It is not often that Parliament looks ahead and gives us a vision that we should take seriously, learn from, chew over and not forget in a hurry. Last week's debate in the House of Commons on the implications for the UK of the internet is a welcome serious first step for the honourable gentlemen and ladies. The Internet Service Providers' Association (ISPA) lobbed into the debate some interesting statistics and even more interesting predictions based upon them. There will be, by the year 2000, 4.2 million people in the UK with internet access and 4.7 million with access at home.
Resellers should note these figures carefully.
The one comment that Derek Wyatt, Labour MP for Sittingbourne and Sheppey, and the initiator of the debate, made - which I think is essential to take seriously - is worth quoting in full. It may have been said by others in our industry, but coming from a politician it has a different impact. 'The internet's ubiquity continues at a pace that has never been experienced by any industry.
If we fail to understand that and fail to educate and enable our citizens equally, we shall concede economic, social and political advantage to other countries - particularly America, forever.'
Ignoring the small inaccuracy in his statement would be to miss an unfortunate irony which still, in my opinion, puts us light years behind the US in civil rights - the fact that the UK hoi polloi are still subjects of the Crown, it is comforting to know that some in government realise how far behind the US we are.
The UK started the services revolution in the late 1970s. One of Thatcher's abiding beliefs was that the UK could dump its manufacturing and research roles and become an off-shore services arm of the US industry living by the bread of services alone. It proved to be an expensive chimera then but the Compaq/Digital merger shows the enormous importance the corporate world sets by the need to get into IT services.
And the internet is key to the services revolution. The volume of information and potential for purchasing those 4.2 million home users alone could fuel its own services revolution. Wyatt is correct and the Banquo's ghost at this debate was Microsoft CEO Bill Gates and Web TV.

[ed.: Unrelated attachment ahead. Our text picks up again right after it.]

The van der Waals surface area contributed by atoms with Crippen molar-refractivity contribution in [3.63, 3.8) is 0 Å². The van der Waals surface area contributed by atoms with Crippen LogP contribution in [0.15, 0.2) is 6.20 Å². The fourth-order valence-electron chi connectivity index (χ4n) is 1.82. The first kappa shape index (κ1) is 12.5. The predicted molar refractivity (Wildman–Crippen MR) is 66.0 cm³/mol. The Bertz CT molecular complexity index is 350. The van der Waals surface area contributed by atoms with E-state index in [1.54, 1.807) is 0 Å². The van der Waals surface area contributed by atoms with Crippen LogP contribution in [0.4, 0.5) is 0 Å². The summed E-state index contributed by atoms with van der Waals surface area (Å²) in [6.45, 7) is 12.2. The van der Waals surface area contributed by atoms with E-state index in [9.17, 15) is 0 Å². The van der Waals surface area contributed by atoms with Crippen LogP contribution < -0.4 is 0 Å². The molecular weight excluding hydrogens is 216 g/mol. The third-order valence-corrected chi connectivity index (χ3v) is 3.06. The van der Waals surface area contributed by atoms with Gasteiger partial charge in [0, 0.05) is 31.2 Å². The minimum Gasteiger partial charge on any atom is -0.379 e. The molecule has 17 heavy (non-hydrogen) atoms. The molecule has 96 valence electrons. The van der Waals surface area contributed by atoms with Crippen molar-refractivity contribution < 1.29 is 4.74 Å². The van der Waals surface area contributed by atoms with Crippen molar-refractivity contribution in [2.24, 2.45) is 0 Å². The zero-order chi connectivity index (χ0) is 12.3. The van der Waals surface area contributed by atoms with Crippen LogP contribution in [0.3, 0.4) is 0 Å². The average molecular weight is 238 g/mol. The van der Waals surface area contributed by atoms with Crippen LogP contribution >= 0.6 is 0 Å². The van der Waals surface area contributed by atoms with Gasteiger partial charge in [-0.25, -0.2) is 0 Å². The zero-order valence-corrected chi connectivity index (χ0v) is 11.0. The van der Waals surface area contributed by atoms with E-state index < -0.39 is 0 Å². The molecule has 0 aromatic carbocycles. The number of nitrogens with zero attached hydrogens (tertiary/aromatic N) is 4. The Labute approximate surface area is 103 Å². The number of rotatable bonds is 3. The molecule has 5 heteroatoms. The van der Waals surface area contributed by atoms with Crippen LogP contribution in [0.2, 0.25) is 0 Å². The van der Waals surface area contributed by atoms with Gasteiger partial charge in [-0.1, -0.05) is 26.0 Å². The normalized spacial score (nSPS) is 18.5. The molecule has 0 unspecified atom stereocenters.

Whether creating a new government department called the Ministry of Communications to carry out Wyatt's tasks is revisiting the world of the quango, only time will tell. And introducing six new internet tsars seems a bit like copycat government.
But learning from the US is something we should do more of. For years, us Brits have sneered at America. Now it's time to smell the coffee and do what the Japanese made an art form out of - stealing ideas and the bits of US culture that could make a difference across the water.
One of the secrets the US hides is the historical reason for US dominance in the IT field. In the early days, it was almost entirely state funded. The internet grew out of the state and the Department of Defence funded almost every innovation that didn't come out of the space race. So it's good to see someone in our government looking at Uncle Sam and learning. But if government has a role to play in the development of our IT infrastructure, which I think it does, there is one more lesson to learn. The US government pumped money into research while the market did the regulation. In the US, the government knows when to let go - as in 1990 when it opened up the internet, arguably one of the most momentous decisions in the history of IT.
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